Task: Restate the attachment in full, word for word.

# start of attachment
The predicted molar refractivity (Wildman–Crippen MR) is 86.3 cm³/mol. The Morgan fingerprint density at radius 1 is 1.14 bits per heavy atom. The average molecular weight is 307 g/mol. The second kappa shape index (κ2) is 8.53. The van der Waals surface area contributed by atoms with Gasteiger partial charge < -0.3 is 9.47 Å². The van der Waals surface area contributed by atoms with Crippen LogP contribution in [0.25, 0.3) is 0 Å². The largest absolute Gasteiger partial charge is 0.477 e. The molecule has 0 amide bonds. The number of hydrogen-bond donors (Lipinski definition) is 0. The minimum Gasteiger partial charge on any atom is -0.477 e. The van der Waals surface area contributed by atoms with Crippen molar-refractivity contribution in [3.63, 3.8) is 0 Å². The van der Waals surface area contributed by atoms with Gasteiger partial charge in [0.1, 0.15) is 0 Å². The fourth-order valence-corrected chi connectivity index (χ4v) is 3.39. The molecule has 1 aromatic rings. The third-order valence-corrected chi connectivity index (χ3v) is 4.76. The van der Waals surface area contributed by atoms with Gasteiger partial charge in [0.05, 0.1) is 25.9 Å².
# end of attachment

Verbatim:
The predicted molar refractivity (Wildman–Crippen MR) is 86.3 cm³/mol. The Morgan fingerprint density at radius 1 is 1.14 bits per heavy atom. The average molecular weight is 307 g/mol. The second kappa shape index (κ2) is 8.53. The van der Waals surface area contributed by atoms with Gasteiger partial charge < -0.3 is 9.47 Å². The van der Waals surface area contributed by atoms with Crippen LogP contribution in [0.25, 0.3) is 0 Å². The largest absolute Gasteiger partial charge is 0.477 e. The molecule has 0 amide bonds. The number of hydrogen-bond donors (Lipinski definition) is 0. The minimum Gasteiger partial charge on any atom is -0.477 e. The van der Waals surface area contributed by atoms with Crippen molar-refractivity contribution in [3.63, 3.8) is 0 Å². The van der Waals surface area contributed by atoms with Gasteiger partial charge in [0.1, 0.15) is 0 Å². The fourth-order valence-corrected chi connectivity index (χ4v) is 3.39. The molecule has 1 aromatic rings. The third-order valence-corrected chi connectivity index (χ3v) is 4.76. The van der Waals surface area contributed by atoms with Gasteiger partial charge in [0.05, 0.1) is 25.9 Å².